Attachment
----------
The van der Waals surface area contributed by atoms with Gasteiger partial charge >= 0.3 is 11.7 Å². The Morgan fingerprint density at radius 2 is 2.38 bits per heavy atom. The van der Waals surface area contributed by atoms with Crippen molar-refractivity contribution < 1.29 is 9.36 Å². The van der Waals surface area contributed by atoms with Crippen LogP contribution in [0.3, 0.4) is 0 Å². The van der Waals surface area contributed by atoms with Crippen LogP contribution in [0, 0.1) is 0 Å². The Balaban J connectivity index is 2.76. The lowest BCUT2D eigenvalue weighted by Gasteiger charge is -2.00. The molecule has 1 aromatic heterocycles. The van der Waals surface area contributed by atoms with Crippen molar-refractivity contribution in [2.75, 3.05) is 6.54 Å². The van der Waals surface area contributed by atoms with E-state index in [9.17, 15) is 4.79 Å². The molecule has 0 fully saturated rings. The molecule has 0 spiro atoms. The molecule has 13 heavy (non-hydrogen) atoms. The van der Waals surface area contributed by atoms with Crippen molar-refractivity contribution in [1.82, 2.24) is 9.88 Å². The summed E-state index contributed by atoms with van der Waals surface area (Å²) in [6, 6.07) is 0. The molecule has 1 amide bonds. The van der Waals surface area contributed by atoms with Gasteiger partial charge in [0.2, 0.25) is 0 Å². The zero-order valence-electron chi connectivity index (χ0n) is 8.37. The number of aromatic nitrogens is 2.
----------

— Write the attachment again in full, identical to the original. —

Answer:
The van der Waals surface area contributed by atoms with Gasteiger partial charge >= 0.3 is 11.7 Å². The Morgan fingerprint density at radius 2 is 2.38 bits per heavy atom. The van der Waals surface area contributed by atoms with Crippen molar-refractivity contribution < 1.29 is 9.36 Å². The van der Waals surface area contributed by atoms with Crippen LogP contribution in [0.3, 0.4) is 0 Å². The van der Waals surface area contributed by atoms with Crippen LogP contribution in [0, 0.1) is 0 Å². The Balaban J connectivity index is 2.76. The lowest BCUT2D eigenvalue weighted by Gasteiger charge is -2.00. The molecule has 1 aromatic heterocycles. The van der Waals surface area contributed by atoms with Crippen molar-refractivity contribution in [2.75, 3.05) is 6.54 Å². The van der Waals surface area contributed by atoms with E-state index in [9.17, 15) is 4.79 Å². The molecule has 0 fully saturated rings. The molecule has 0 spiro atoms. The molecule has 13 heavy (non-hydrogen) atoms. The van der Waals surface area contributed by atoms with Crippen molar-refractivity contribution in [1.82, 2.24) is 9.88 Å². The summed E-state index contributed by atoms with van der Waals surface area (Å²) in [6, 6.07) is 0. The molecule has 1 amide bonds. The van der Waals surface area contributed by atoms with Gasteiger partial charge in [0.2, 0.25) is 0 Å². The zero-order valence-electron chi connectivity index (χ0n) is 8.37. The number of aromatic nitrogens is 2.